Photo by Kia
Most of the SUVs on this list are compacts, but we also wanted to include a subcompact which is where the 2017 Mazda CX-3 comes in. Diminutive as it is, the CX-3 does just as well as every other SUV on this list, with a five-star overall NHTSA rating and best-possible scores in all of the IIHS’ crash tests, plus it gets a Top Safety Pick Plus rating when equipped with the optional collision-mitigation system and upgraded headlights. The CX-3 is good fun to drive but tight on space, so if that’s a problem, check out Mazda’s one-size-bigger CX-5. It too has a Top Safety Pick Plus rating, and as a bonus, it comes with the collision-mitigation system as standard equipment.
Photo by Mazda
Mitsubishi has become something of a minor player, with both the dealer network and model lineup shrinking—and that’s a shame because the compact 2017 Mitsubishi Outlander is a sensible choice. We like its comfortable interior and high-tech all-wheel-drive system, and we also love its safety scorecard. It only gets four stars from NHTSA for its front-crash rating, but the IIHS gives it a Top Safety Pick Plus rating with optional collision-mitigation system and headlights. We think the IIHS’ offset-barrier tests are closer to real-world collisions than tNHTSA’s front barrier crash, so we tend to give them more credence. The Outlander is a bit of an outsider in the market, but we think it’s well worth your consideration.
Photo by Mitsubishi
The 2017 Nissan Rogue is proving to be a hot seller and for many good reasons. It’s one of the smallest SUVs to feature a third-row seat, providing in-a-pinch seating for seven, and its upscale interior belies its affordable price. Safety is a strong point as well. Like the Mitsubishi Outlander, the Rogue only scores four out of five stars in NHTSA crash tests, but we’re more impressed with its strong scores across the board in the IIHS’ offset-deformable barrier tests (which, in our opinion, bear more similarities to a real-world crash.) Collision mitigation with automatic braking and adaptive headlights are optional on the Rogue, and when it is so equipped, it earns an IIHS Top Safety Pick Plus rating.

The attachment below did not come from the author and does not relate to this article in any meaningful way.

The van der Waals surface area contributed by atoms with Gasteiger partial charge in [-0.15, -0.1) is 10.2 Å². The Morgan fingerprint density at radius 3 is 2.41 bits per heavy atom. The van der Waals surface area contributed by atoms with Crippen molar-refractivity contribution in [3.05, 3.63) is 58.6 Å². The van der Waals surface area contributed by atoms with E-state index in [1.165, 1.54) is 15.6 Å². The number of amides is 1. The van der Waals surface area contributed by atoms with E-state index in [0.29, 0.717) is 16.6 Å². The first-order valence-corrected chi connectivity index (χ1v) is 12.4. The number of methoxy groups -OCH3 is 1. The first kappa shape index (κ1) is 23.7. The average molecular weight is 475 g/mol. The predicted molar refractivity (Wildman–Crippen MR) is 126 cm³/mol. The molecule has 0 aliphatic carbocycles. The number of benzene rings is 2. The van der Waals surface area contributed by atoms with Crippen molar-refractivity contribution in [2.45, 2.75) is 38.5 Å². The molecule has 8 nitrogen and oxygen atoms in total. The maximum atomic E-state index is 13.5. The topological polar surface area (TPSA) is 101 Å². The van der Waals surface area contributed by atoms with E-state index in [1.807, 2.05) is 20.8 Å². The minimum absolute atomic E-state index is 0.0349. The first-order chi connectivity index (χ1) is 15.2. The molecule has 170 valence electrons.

Photo by Nissan
Subarus are old favorites with people who live in areas of the country where it rains and snows, but the brand is seeing a surge of new customers, largely in part to their latest ad campaign. Indeed, their vehicles are very crashworthy, and the 2018 Subaru Forester has both a five-star overall rating from NHTSA and perfect “Good” scores in all of the IIHS’ crash tests. Like several other SUVs on this list, the IIHS gives the Forester a Top Safety Pick Plus award when equipped with the automatic collision braking and adaptive headlight features, though it’s worth noting that these features are not available on some early-build 2017 Foresters.
Photo by Subaru
It’s no surprise to find the 2017 Toyota RAV4 on this list as it’s one of the longest-running small SUV nameplates on the market, and it continues to be a favorite with buyers. Though there are a lot of very safe SUVs on this list, the RAV4 has one key advantage: it comes with collision detection and automatic braking as standard, and that, along with its top-rank crash-test scores, make it an IIHS Top Safety Pick without any qualifiers. But the RAV4 also offers optional LED projector headlights with automatic high beams, and when it is so equipped, the Toyota RAV4 gets the IIHS’ Top Safety Pick Plus title.
Photo by Toyota